If the U.S. Department of Agriculture Food Pyramid- the monument to good nutrition promoted by government and private health agencies- was revised, it would significantly reduce the number of people dying from heart attacks, strokes and other diseases.
The Pyramid, as depicted below, advises people to build their whole diet on a foundation of pasta, grains and cereals. In fact, the broad base of the pyramid is made entirely of carbohydrates. Fats and sweets occupy the narrow peak. It means that carbohydrates are good and fats are bad. Fruits, vegetables, meats and dairy products are in between.



The reality, however, is more complicated than this. The Pyramid ignores differences between fats, some of which have good effects on blood cholesterol, and some should be entirely eliminated from a diet. It doesn’t differentiate between good and bad proteins and carbs and it encourages too many servings of carbohydrates.  “At best, the USDA pyramid offers wishy-washy, scientifically unfounded advice on an absolutely vital topic — what we eat. At worst, the misinformation it offers contributes to obesity, poor health and unnecessary early deaths. In either case, it stands as a missed opportunity to improve the health of millions of people”, says Harvard professor Walter Willett, a top national nutrition researcher, and author of a new book,Eat, Drink and Be Healthy: The Harvard Medical School Guide to Healthy Eating.

He says the Pyramid puts too much emphasis on red meat and lumps too many different types of carbohydrates together. He says it doesn’t give enough emphasis to nuts, beans and healthy oils, which have positive health effects. So, he has created his own alternative, the Healthy Eating Pyramid, which has daily exercise and weight control at the base, recommends eating whole grains at most meals, and puts emphasis on consuming plant oils like olive, canola and soy. It also suggests eating lots of vegetables and gives fish, poultry and eggs a higher profile than red meat.

His Harvard team carried out a long-term study assessing the diets of more than 100,000 men and women in the United States. Men and women whose diet most closely followed the new guidelines lowered their risk of cardiovascular disease by 39% and 28% respectively. The researchers found that men whose diet followed the guidelines lowered their overall risk of major chronic disease by 20% and women lowered their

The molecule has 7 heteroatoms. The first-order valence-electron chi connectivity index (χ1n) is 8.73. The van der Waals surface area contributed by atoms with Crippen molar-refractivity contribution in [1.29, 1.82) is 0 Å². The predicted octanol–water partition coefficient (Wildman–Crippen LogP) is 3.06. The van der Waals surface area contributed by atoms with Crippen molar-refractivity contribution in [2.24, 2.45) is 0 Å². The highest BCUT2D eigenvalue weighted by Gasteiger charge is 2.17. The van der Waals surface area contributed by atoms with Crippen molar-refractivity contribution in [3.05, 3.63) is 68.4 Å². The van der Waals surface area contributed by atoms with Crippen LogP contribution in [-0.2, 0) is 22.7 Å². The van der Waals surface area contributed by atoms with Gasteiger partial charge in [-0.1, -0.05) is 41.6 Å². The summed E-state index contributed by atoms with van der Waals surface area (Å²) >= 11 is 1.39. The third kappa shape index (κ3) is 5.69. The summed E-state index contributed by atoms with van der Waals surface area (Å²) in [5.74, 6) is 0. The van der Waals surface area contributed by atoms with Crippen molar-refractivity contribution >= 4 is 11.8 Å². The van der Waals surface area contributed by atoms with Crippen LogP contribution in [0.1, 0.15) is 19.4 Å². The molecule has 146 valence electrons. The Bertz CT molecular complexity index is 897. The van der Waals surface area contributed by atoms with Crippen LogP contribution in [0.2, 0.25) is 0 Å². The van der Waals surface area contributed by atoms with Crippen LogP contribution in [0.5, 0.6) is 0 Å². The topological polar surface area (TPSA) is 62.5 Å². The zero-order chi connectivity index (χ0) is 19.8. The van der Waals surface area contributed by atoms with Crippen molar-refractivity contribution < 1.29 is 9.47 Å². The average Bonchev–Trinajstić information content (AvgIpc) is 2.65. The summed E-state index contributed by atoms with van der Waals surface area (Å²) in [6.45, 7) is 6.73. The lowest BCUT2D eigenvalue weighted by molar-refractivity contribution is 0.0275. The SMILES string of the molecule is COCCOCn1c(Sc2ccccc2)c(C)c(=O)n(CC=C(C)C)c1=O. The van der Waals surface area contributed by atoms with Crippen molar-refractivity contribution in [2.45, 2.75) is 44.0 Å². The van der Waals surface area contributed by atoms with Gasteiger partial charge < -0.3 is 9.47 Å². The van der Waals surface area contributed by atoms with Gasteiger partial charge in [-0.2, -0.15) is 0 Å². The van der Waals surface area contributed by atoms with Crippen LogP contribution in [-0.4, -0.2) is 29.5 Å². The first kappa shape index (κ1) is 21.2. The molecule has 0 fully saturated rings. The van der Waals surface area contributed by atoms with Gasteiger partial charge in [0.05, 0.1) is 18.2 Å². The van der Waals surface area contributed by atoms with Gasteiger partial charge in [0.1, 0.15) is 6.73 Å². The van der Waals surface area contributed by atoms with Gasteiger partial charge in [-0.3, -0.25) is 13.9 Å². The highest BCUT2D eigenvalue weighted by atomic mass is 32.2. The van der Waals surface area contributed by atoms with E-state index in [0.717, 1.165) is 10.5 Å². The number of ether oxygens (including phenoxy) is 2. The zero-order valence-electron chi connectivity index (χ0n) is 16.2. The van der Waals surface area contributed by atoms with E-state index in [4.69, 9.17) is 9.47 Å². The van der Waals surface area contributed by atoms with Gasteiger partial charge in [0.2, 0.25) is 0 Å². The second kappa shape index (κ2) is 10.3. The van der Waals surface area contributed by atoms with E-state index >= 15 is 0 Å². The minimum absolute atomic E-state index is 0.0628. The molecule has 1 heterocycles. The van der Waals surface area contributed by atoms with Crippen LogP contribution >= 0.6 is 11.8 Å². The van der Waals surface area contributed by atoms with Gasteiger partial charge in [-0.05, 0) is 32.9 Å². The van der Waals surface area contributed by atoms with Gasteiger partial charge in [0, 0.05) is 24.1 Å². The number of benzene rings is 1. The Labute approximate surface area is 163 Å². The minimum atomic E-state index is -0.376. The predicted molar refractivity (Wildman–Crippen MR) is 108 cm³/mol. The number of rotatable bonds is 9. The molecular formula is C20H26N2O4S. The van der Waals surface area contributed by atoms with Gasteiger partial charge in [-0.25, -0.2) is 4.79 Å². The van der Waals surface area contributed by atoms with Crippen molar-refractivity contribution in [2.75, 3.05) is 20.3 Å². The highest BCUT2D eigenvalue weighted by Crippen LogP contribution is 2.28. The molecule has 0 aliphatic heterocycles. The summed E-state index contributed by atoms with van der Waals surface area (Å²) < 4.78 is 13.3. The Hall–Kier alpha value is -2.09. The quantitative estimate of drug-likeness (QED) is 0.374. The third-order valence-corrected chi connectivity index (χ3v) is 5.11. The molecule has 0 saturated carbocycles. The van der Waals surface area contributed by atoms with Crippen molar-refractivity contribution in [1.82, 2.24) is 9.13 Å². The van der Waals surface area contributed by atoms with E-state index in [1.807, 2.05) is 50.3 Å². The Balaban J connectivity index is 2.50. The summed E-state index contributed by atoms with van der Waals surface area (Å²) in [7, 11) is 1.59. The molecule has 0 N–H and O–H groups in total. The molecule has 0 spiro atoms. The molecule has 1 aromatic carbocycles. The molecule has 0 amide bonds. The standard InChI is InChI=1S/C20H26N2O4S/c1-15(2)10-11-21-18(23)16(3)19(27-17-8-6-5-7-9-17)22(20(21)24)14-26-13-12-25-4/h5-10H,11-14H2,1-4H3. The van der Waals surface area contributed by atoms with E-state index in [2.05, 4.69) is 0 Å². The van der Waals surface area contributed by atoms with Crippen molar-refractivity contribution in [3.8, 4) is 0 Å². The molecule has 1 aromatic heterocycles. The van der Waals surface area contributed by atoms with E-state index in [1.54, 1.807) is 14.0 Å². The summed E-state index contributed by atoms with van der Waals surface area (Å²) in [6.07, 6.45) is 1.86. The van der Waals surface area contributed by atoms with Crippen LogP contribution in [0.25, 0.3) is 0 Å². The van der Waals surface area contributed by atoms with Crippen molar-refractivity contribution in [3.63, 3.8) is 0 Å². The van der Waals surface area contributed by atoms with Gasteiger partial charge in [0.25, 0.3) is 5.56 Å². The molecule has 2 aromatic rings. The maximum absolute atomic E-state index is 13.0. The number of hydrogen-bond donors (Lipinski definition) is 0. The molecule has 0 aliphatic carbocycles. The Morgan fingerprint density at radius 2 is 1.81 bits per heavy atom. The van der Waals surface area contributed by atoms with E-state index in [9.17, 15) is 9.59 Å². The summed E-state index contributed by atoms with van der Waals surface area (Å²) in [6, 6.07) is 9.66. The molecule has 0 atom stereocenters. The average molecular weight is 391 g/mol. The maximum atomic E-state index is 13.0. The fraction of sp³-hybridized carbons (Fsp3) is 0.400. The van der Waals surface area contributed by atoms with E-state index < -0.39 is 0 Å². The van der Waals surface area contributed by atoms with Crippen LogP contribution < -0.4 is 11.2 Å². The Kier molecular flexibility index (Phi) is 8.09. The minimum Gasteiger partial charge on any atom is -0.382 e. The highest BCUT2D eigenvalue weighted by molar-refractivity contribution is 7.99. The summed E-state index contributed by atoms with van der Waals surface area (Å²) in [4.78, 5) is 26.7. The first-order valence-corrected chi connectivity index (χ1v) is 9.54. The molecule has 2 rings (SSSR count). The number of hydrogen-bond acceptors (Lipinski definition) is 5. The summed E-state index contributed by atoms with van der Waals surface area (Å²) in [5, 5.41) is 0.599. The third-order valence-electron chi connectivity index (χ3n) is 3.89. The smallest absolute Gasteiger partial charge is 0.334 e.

overall risk by 11%. Using the old U.S. pyramid, the researchers found the overall risk reduction was 11% for men and 3% for women.

 “The Food Pyramid is tremendously flawed. It says all fats are bad; all complex carbohydrates are good; all protein sources offer the same nutrition; and dairy should be eaten in high amounts. None of this is accurate.”

 Walter Willett, chairman of the Department of Nutrition at the Harvard School of Public Health and author of a book, Eat, Drink and Be Healthy: The Harvard Medical School Guide to Healthy Eating

 But, what if the Harvard diet is not accurate either?

A formal study of the low-carb, high-fat Atkins diet, conducted by Dr. Eric Westman of Duke University, was presented last November at the annual scientific meeting of the American Heart Association (AHA). In research 120 overweight volunteers have been ‘randomly assigned to the Atkins diet or the heart association’s Step 1 diet, a widely used low-fat approach. On the Atkins diet, people limited their carbs to less than 20 grams a day, and 60 percent of their calories came from fat.

After six months, the people on the Atkins diet had lost 31 pounds, compared with 20 pounds on the AHA diet, and more people stuck with the Atkins regimen.